Last June, I ran a series of interviews I had conducted with activists and educators who were on my radar as people trying to do something to change policy and practice in their communities. Today, I’m running an interview I conducted with one of the most interesting school heads I’ve ever encountered, Dominic Randolph, who is in his third year as Head of Riverdale Country School, an independent K-12 school in New York City. Before that, he was the assistant headmaster at a four-year co-educational boarding school. Randolph’s wife is also an educator; their daughter is a junior in college. Randolph’s blog, is always fascinating and full of interesting references and ideas.
Interview with Dominic Randolph
by Sara Bennett
“Schools tend to be high stress but not intellectually challenging. We need to understand this generation of students and allow learning to be meaningful.
–Dominic Randolph, head of Riverdale Country School, New York,
What are you thinking about these days?
I’m interested in how we keep schools focused on developing people who are creative and great critical thinkers. You can’t be a good thinker if you have to constantly shift from one thing to the next. If a school were to be built around effective thinking, that school and its schedule might look very different from the traditional models we have.
I don’t want to damn everything in schools. There are some really good things going on, but external pressures set a lot of policies, whether it’s AP exams or the standards movement that pushes the idea that content knowledge indicates intellectual rigor.
I think content is extraordinarily important but making sense of things is not just a matter of learning a lot of facts. Facts have to be connected into ways of knowing within various disciplines. Ways of knowing are skills that are quite difficult for people to learn and use. It takes time and trial and error and failure. High-stakes testing doesn’t allow for failure.
Right now, most schools are stuck in a high stakes, assessment model. Instead of a crazed prepping for summative assessment, we need to talk more about formative assessment, where a student has an opportunity to learn and the stakes are relatively low.
Do your teachers do formative assessments and how does that work?
There are teachers here who do that. They take notes about the students, their work, the kinds of questions they ask, rather than just assessing them at certain proscribed times of the year and averaging those assessments into a grade. I don’t give the people I work with tests. I work with them in a collaborative way and I give them feedback. I hope not to have an environment where my teachers dread seeing or working with me. And I think that’s a much more reasonable way to work with young people as well.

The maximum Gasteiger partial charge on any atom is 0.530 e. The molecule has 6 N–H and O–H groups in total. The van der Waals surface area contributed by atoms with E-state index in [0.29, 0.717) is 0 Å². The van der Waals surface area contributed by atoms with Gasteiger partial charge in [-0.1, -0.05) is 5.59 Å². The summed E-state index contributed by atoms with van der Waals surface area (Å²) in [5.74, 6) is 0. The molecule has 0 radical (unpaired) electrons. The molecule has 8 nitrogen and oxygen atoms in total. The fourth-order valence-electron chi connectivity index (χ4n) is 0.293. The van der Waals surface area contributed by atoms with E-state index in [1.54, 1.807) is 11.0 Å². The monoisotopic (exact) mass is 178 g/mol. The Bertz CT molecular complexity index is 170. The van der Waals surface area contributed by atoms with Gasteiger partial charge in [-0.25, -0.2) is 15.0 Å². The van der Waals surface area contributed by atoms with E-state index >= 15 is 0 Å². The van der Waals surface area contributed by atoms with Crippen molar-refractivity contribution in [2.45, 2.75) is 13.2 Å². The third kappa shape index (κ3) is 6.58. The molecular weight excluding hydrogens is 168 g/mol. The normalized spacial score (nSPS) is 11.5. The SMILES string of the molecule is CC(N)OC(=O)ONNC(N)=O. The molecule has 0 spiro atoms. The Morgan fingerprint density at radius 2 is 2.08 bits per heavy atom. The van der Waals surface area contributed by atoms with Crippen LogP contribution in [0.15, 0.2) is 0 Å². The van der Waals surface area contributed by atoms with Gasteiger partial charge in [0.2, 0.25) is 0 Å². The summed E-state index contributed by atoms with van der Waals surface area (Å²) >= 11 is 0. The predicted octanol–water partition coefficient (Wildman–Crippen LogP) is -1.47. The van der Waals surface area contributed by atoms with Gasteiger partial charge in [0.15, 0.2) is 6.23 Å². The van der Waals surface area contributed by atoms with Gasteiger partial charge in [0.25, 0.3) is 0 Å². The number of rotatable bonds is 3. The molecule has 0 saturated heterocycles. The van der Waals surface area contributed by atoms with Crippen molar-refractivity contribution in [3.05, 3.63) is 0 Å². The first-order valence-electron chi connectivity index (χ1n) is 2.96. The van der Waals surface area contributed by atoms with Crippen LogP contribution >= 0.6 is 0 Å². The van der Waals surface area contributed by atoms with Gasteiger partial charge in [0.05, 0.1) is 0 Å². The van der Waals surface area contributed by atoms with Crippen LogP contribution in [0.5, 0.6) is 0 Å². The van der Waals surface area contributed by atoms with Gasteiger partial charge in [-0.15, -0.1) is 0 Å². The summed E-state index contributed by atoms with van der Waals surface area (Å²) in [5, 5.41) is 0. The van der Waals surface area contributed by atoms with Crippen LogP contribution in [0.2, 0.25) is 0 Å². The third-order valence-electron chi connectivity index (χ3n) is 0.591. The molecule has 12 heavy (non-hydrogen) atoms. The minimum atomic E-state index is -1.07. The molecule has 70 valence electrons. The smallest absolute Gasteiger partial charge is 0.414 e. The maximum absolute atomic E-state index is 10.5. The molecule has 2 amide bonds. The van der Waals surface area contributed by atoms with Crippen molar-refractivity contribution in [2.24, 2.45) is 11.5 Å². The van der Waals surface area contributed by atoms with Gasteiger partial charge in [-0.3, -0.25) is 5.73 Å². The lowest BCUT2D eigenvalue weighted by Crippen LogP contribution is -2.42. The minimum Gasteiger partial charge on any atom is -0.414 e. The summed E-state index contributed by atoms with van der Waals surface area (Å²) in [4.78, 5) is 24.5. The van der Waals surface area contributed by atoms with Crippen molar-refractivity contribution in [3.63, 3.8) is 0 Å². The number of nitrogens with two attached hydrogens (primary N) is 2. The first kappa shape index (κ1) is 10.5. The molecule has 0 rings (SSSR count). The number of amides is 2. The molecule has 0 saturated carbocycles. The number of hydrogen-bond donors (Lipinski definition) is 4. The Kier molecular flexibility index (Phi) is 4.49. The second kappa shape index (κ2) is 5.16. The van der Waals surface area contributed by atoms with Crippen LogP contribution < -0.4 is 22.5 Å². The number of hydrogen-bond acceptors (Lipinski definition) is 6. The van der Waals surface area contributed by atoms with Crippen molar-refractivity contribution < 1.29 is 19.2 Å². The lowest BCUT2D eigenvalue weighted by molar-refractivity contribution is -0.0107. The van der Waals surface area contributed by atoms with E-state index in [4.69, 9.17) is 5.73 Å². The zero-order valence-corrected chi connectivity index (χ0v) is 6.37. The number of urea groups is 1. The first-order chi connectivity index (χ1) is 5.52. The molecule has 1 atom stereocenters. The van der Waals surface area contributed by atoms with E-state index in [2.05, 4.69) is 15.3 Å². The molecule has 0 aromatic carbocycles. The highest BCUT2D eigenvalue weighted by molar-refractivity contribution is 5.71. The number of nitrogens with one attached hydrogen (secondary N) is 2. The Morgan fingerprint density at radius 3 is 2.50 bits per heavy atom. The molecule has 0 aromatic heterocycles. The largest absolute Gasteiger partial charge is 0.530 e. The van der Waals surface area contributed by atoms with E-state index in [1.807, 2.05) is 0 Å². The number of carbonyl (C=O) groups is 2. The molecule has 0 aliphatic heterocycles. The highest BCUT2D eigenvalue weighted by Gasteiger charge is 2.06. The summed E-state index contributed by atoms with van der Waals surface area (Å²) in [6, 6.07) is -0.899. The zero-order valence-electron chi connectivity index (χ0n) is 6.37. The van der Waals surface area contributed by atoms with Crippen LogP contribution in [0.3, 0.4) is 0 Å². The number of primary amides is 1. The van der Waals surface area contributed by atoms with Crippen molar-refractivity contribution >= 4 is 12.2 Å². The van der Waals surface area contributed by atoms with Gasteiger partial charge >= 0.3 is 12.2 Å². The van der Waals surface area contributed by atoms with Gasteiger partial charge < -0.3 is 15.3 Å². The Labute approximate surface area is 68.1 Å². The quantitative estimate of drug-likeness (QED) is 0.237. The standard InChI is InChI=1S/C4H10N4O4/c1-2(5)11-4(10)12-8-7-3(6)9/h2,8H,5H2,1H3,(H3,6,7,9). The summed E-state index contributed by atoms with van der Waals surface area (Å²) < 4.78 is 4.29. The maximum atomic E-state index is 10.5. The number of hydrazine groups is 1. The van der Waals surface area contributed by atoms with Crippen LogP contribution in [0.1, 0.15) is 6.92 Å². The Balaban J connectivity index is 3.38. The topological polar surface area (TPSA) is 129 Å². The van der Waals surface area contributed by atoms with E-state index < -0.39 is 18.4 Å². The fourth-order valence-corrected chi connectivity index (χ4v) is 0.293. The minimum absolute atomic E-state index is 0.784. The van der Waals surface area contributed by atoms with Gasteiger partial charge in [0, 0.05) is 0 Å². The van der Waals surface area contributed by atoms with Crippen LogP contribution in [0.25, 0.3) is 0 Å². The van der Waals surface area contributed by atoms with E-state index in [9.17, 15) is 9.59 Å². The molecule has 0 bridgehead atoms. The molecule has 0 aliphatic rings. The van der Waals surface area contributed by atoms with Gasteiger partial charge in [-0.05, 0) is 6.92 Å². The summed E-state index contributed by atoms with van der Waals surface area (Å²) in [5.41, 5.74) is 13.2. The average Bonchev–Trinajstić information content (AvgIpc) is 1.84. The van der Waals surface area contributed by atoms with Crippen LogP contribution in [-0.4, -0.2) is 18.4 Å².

I have a friend who’s a great English teacher at my former school, who started workshopping writing. It was very challenging, but students loved it. Instead of writing 10 papers in a 10-week trimester, they did two or three. The learning experience was of a much higher quality. What happened was the whole course and the whole development of a student’s writing became more of a dialog between the teacher and student, rather than the more typical, write a paper, get a few comments, and go on to the next.
There are a good number of teachers out there, and certainly most of them at Riverdale, who are process-oriented. But sometimes the system, or the school, doesn’t allow for that. It’s often the school who’s to blame, not the teachers.
And sometimes you have to educate the parents. If someone compares a teacher who has the students complete three really excellent papers to the teacher who has the students complete ten, oftentimes the perception is that the teacher who had the students complete three papers didn’t work as hard and that the students didn’t learn as much. So there’s a perception that needs to be addressed.
Does your school have Advanced Placement classes?
No, we recently dropped the AP designation because we want our students to have more time to think and be reflective. Sometimes you have to cover so much material for the AP test that there’s no time for reflection. I don’t necessarily believe that every AP exam is a bad exam to teach to. But some of them really push content coverage over effective thinking. Were students coming out of those courses understanding major concepts in disciplines?
When I was at my former school, we did an experiment to see whether students were understanding the major concepts. At the beginning of junior year, we gave the students the same chemistry exam that they’d taken in the spring of their sophomore year. A lot of students couldn’t pass the same test in the fall.
That was the only evidence those teachers needed to make them rethink what and how they were teaching. They had to really look at what it was they were teaching, the kinds of principles they wanted the students to learn, and better ways to do that. This is a very easy thing that all schools could do.
Do you think student stress is a problem?
Certainly student stress is a huge problem and I’m still struggling with what drives it. I think if schools used more of an apprenticeship model and students were able to engage in deep ways with local or global communities, then student stress would be diminished. School work needs to be more relevant. A lot of stress comes from the feeling that life is fragmented, that you’re doing something because you have to. But if school is meaningful, if students are passionate about what they’re learning, their stress will be reduced.
Recently, I attended 11th grade and 4th grades for three full days as though I were a student. I found the fractured nature of 11th grade very complicated to navigate. There wasn’t nearly enough time to reflect on what I was learning. Understanding students’ wishes and aspirations and their experiences is key.